How smartphone apps can improve your health and wellness

There is no doubt smartphones have changed the flow of communication. But the question is, how are hand held devices allowing us to be proactive and educated about our own health?

Not only are consumers being spoilt for choice by the surplus of apps available, the healthcare industry, professionals, researchers and medical students are actively tuning into the app phenomenon, turning some Gen-Y digital natives into wealthy entrepreneurs overnight.

In 2009, the US Food and Drug Administration (FDA) reported that the iTunes iPhone App Store had more than 350,000 health apps. Android, Blackberry, Windows and other smartphone apps accounted for tens of thousands more. According to Forbes Magazine, by 2017 over half of the 3.4 billion smartphone or tablet users worldwide will be mobile health apps.

In 2009, the FDA released the Health App Guide, which pinpointed the variety and availability of apps and helped recognise high quality medical, general health and wellness applications. Our hand held devices increasingly enable us to live ‘multi-tasked’ lifestyles.

When compared to our Dr. Google blog post, where misdiagnosis is considered a major pitfall of going online to obtain health information, mobile apps have the potential to solve health problems and provide personalised advice and online community support. They have the ability to significantly improve the overall effectiveness of the healthcare industry.

In the US, the FDA stated they have a public health responsibility to oversee the safety and effectiveness of smartphone apps that could present risks to patients. It raises the question of balancing patient safety with innovation, how governments can work together with manufacturers and developers for a clear and predictable outline of expectations.

Physicians, patients and allied healthcare providers

Medical professionals use apps to improve and facilitate patient care. Patients increasingly prefer apps to websites, as apps present content that is easy to navigate.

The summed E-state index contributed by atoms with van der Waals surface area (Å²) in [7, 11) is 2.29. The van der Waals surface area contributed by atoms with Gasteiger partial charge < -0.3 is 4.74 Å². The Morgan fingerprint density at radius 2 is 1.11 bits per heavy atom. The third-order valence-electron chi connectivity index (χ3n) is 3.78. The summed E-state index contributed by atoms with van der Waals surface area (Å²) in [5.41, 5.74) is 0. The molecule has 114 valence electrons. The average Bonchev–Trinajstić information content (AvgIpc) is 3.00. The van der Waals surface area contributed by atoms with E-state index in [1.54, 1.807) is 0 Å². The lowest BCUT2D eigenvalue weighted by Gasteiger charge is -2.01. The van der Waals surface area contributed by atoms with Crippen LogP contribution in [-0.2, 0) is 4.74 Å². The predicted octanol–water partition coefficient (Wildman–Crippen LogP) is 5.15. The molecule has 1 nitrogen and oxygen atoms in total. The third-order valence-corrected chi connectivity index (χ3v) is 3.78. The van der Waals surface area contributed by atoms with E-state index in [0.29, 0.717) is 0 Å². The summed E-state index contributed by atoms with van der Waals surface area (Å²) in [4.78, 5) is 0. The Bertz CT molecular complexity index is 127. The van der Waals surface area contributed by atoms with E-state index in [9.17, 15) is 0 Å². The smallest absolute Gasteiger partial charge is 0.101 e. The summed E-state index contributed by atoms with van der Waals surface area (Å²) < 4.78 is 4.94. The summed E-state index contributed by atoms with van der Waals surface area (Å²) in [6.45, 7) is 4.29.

WellDoc, created by BlueStar, is a US app designed for people living with diabetes, and interestingly is recommended by GPs. It has three core components: patient coach, decision support tools and expert systems.

Healthcare professionals value the new trend. They invest in apps to strengthen their continuing medical education (CME), improve medical literature language translation as well as patient education.

Health, wellness and fitness apps

The Sydney Morning Herald reported fitness hashtags generate more than 19 million posts. Health and wellness mobile apps allow us to personalise advice and track personal statistics on a daily basis. refers to the health app movement as the ‘quantified self-movement’ that can result in behavioural changes and healthier lifestyle options.

Apps range from monitoring calorie intake to acting as databases for food and fitness, to tracking systems. Body and Soul Australia outlined the top 50 health apps in a recent online article.

In Australia the Australian Healthcare & Hospitals Association (AHHA) has outlined the ‘lifesaving’ benefits of the Emergency ID App. It displays urgent medical information including allergies, emergency contact details, emergency services and healthcare professionals. It allows users to input current medical conditions and reactions, their history of medical procedures, doctor’s details, where records are kept, insurance, medications and their dosages.

There is no doubt that such innovations in technology are highly beneficial. However the National Health Service (NHS) in the United Kingdom suggests UK smartphone ownership alienates the elderly and less technologically advanced. The NHS, similarly to the FDA health guide app, has implemented a health app library.

As people become increasingly digitally savvy, governments and medical organisations need to invest in finite resources to expand technological knowledge to ensure those who are disproportionally misrepresented become part of the dialogue.

Which apps do you use to enhance your health and wellness?


  1. Julia on September 12, 2013 at 4:27 pm

    Such an interesting piece! The number of apps are growing by the day. I agree that in Australia we should to have guidelines that help us sift through medical information. the sources should be approved.
    fI am an active user on my iPhone for fitness apps but I didn’t know how many medical apps there were out there. It’s great I should get downloading, get healthier and pass the message along!

  2. Josephine on September 12, 2013 at 5:02 pm

    Hi Julia, happy to hear you enjoyed the post. We agree with you that guidelines would help to maintain a certain standard for medical information online. It is certainly a broadly discussed topic. We understand Australia’s Therapeutic Goods Administration (TGA) is following global trends in regulating health apps. So, watch this space!

  3. Julia on September 12, 2013 at 7:16 pm

    I look forward to seeing how TGA responds and really appreciate the reply VIVA!

    • Josephine on September 13, 2013 at 10:44 am

      Our pleasure, Julia.